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COVID-19 and the defence policies of European states

  • 27 Oct. 2020
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  • Last updated: 27 Oct. 2020 16:59

NDC Policy Brief 18-20


At the time of writing, the COVID-19 pandemic still wreaks havoc around the world. Its scale and duration, as well as the full social and eco-nomic impact of lockdowns and social distancing mea-sures, are yet to be seen. Exactly how the pandemic and its aftermath will impact the defence policies of European states in the long-term remains uncertain for a while yet. However, some Europe-wide trends – eco-nomic, strategic, and geopolitical – are already visible. These will impact how Europeans (re)think their secu-rity after the pandemic, and therefore have implications for defence planners, decision-makers and armed forc-es throughout the continent.

So far, there have been limited direct security con-sequences of COVID-19 in Europe and no major de-fence budget cuts have been announced. In the long run though, the post-pandemic outlook presents many challenges for Europe, from an increasingly volatile strategic environment to renewed pressure on defence budgets. The current crisis could lead to a multiplica-tion and reprioritisation of the tasks of the armed forc-es, in line with a review of national security policies to better encompass non-military threats and strengthen societal resilience.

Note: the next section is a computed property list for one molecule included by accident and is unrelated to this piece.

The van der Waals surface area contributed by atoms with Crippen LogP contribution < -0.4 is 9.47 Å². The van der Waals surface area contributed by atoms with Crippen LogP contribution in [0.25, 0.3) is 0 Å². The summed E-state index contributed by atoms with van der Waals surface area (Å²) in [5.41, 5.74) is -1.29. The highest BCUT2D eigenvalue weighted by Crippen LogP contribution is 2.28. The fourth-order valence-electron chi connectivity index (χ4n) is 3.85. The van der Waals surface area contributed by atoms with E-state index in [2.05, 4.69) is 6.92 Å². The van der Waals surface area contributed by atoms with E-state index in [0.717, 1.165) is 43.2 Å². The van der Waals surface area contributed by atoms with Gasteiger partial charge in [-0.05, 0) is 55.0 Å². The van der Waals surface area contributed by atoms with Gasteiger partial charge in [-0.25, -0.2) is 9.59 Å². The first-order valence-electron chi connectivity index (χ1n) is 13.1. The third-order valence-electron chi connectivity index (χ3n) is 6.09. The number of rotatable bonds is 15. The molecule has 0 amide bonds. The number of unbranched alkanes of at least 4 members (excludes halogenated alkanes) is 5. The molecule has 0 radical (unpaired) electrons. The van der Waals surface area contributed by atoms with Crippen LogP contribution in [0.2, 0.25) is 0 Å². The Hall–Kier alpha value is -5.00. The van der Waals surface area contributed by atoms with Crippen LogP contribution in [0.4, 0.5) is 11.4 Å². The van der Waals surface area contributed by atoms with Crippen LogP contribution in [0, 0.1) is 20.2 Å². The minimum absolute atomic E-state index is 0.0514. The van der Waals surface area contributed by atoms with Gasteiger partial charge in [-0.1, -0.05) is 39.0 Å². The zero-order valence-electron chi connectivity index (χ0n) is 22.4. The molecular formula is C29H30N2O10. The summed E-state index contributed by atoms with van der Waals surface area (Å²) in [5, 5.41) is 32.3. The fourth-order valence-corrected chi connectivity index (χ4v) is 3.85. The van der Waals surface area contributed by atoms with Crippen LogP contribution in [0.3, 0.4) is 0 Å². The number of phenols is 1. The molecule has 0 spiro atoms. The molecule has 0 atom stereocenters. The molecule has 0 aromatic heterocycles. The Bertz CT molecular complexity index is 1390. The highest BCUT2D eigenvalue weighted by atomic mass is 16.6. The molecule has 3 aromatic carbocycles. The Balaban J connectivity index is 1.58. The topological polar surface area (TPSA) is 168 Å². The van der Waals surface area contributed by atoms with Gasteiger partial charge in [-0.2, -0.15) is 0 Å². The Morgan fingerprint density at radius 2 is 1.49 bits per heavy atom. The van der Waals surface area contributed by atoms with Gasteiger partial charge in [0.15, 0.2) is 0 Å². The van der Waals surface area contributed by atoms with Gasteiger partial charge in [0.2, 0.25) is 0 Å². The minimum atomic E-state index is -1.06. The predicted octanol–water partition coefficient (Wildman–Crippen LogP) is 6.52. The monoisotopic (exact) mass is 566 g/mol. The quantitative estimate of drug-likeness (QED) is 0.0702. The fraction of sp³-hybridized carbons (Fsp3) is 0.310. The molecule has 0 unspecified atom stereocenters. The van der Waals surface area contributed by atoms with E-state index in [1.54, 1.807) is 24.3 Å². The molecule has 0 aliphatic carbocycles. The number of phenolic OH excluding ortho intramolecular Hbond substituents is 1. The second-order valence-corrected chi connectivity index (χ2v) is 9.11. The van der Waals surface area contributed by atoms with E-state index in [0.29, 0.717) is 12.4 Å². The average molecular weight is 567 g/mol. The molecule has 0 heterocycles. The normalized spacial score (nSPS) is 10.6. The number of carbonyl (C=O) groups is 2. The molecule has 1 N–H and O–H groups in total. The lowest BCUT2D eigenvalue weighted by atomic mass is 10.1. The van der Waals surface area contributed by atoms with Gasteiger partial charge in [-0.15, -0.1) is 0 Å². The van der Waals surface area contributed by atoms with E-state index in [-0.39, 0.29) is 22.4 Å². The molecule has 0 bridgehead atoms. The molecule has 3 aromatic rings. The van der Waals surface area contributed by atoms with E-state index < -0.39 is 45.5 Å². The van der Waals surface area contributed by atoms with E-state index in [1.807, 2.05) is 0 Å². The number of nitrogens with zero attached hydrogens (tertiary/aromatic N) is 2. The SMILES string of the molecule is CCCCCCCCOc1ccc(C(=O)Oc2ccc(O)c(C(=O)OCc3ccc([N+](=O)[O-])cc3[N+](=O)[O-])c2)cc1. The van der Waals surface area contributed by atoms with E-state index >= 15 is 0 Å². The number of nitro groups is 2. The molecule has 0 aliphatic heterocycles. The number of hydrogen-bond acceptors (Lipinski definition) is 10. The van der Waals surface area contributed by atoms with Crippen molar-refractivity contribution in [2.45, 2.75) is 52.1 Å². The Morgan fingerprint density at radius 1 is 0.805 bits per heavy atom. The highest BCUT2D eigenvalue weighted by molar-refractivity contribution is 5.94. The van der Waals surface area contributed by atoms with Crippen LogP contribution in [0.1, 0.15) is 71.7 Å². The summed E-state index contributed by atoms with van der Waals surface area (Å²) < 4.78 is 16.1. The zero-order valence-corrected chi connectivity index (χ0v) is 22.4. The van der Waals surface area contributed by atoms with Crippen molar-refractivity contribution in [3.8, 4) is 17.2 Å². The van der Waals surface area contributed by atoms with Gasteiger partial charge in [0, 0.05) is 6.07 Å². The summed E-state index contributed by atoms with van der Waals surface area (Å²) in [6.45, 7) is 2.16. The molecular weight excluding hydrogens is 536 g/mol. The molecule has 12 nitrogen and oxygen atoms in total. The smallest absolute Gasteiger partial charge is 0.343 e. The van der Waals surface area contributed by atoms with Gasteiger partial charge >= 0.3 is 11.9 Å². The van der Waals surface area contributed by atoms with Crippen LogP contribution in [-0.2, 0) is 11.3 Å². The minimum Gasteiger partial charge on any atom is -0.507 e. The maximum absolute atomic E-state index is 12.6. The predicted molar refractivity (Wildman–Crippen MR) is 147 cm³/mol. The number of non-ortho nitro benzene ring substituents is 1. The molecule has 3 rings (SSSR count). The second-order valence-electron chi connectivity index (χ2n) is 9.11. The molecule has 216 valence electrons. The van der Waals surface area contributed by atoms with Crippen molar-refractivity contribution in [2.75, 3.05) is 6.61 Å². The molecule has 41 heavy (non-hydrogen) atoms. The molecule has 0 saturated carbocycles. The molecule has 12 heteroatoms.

However, not all changes in defence policy in the coming years should be interpreted as a direct impact of the pandemic. Certain long-term shifts in Euro-pean strategic thinking were already at play before COVID-19, in part to account for the changing stra-tegic landscape, difficult transatlantic relations, and rapid technological advances. Far from reshuffling all the cards, the pandemic appears to act as a catalyst: it has confronted European defence planners with more challenges and possibly fewer means in an ever-more uncertain world.



* (back) Research Associate in the Europe Programme at Chatham House, the Royal Institute of International Affairs, London. Alice Billon-Galland has recently been appointed as a member of the NATO Young Leaders Group that will assist Secretary General Stoltenberg in the NATO 2030 process.

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